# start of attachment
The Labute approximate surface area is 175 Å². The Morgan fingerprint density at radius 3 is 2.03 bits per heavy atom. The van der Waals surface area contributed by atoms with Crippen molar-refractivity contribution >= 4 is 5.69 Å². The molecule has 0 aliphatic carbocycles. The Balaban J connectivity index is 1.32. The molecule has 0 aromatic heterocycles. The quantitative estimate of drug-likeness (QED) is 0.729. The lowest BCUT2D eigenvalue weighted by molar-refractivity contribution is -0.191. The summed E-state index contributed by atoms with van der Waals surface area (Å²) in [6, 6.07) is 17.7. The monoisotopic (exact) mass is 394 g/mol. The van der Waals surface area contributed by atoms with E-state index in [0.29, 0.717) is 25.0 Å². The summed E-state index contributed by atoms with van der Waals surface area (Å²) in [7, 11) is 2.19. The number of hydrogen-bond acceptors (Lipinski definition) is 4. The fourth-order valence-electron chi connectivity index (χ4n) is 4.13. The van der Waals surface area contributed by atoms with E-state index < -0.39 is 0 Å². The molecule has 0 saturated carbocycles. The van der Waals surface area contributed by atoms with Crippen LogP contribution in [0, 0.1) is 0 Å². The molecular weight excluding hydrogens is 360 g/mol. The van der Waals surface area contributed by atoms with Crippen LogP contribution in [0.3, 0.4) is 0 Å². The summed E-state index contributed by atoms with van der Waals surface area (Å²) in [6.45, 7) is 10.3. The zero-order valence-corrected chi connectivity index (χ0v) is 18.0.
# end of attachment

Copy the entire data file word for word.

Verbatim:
The Labute approximate surface area is 175 Å². The Morgan fingerprint density at radius 3 is 2.03 bits per heavy atom. The van der Waals surface area contributed by atoms with Crippen molar-refractivity contribution >= 4 is 5.69 Å². The molecule has 0 aliphatic carbocycles. The Balaban J connectivity index is 1.32. The molecule has 0 aromatic heterocycles. The quantitative estimate of drug-likeness (QED) is 0.729. The lowest BCUT2D eigenvalue weighted by molar-refractivity contribution is -0.191. The summed E-state index contributed by atoms with van der Waals surface area (Å²) in [6, 6.07) is 17.7. The monoisotopic (exact) mass is 394 g/mol. The van der Waals surface area contributed by atoms with E-state index in [0.29, 0.717) is 25.0 Å². The summed E-state index contributed by atoms with van der Waals surface area (Å²) in [7, 11) is 2.19. The number of hydrogen-bond acceptors (Lipinski definition) is 4. The fourth-order valence-electron chi connectivity index (χ4n) is 4.13. The van der Waals surface area contributed by atoms with E-state index < -0.39 is 0 Å². The molecule has 0 saturated carbocycles. The van der Waals surface area contributed by atoms with Crippen LogP contribution in [0, 0.1) is 0 Å². The molecular weight excluding hydrogens is 360 g/mol. The van der Waals surface area contributed by atoms with Crippen LogP contribution in [0.3, 0.4) is 0 Å². The summed E-state index contributed by atoms with van der Waals surface area (Å²) in [6.45, 7) is 10.3. The zero-order valence-corrected chi connectivity index (χ0v) is 18.0.